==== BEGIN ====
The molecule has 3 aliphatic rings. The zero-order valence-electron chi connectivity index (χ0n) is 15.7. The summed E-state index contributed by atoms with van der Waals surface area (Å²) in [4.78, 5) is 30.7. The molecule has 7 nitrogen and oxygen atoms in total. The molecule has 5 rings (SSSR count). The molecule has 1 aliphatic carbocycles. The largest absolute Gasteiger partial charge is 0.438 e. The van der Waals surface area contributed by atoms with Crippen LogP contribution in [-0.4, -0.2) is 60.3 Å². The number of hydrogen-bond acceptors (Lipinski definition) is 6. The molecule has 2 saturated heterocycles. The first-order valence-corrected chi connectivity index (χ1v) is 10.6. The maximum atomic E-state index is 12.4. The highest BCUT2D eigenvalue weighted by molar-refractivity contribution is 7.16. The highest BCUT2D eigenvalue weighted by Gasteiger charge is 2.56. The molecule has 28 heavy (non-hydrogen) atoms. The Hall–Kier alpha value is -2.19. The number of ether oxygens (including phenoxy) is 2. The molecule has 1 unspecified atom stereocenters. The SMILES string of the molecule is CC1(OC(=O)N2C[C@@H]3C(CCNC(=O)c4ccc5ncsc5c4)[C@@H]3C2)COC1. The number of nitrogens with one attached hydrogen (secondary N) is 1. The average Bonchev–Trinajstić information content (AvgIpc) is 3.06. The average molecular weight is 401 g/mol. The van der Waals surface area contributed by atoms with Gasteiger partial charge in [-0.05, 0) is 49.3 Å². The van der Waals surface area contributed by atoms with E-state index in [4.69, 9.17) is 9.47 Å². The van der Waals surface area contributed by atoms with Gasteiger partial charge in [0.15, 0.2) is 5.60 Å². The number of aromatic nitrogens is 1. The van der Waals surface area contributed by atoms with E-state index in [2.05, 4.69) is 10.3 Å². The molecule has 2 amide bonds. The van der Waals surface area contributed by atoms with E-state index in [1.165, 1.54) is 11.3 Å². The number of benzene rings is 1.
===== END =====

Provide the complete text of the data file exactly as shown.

The molecule has 3 aliphatic rings. The zero-order valence-electron chi connectivity index (χ0n) is 15.7. The summed E-state index contributed by atoms with van der Waals surface area (Å²) in [4.78, 5) is 30.7. The molecule has 7 nitrogen and oxygen atoms in total. The molecule has 5 rings (SSSR count). The molecule has 1 aliphatic carbocycles. The largest absolute Gasteiger partial charge is 0.438 e. The van der Waals surface area contributed by atoms with Crippen LogP contribution in [-0.4, -0.2) is 60.3 Å². The number of hydrogen-bond acceptors (Lipinski definition) is 6. The molecule has 2 saturated heterocycles. The first-order valence-corrected chi connectivity index (χ1v) is 10.6. The maximum atomic E-state index is 12.4. The highest BCUT2D eigenvalue weighted by molar-refractivity contribution is 7.16. The highest BCUT2D eigenvalue weighted by Gasteiger charge is 2.56. The molecule has 28 heavy (non-hydrogen) atoms. The Hall–Kier alpha value is -2.19. The number of ether oxygens (including phenoxy) is 2. The molecule has 1 unspecified atom stereocenters. The SMILES string of the molecule is CC1(OC(=O)N2C[C@@H]3C(CCNC(=O)c4ccc5ncsc5c4)[C@@H]3C2)COC1. The number of nitrogens with one attached hydrogen (secondary N) is 1. The average Bonchev–Trinajstić information content (AvgIpc) is 3.06. The average molecular weight is 401 g/mol. The van der Waals surface area contributed by atoms with Gasteiger partial charge in [-0.05, 0) is 49.3 Å². The van der Waals surface area contributed by atoms with E-state index in [4.69, 9.17) is 9.47 Å². The van der Waals surface area contributed by atoms with Gasteiger partial charge in [0.15, 0.2) is 5.60 Å². The number of aromatic nitrogens is 1. The van der Waals surface area contributed by atoms with E-state index in [2.05, 4.69) is 10.3 Å². The molecule has 2 amide bonds. The van der Waals surface area contributed by atoms with E-state index in [1.165, 1.54) is 11.3 Å². The number of benzene rings is 1.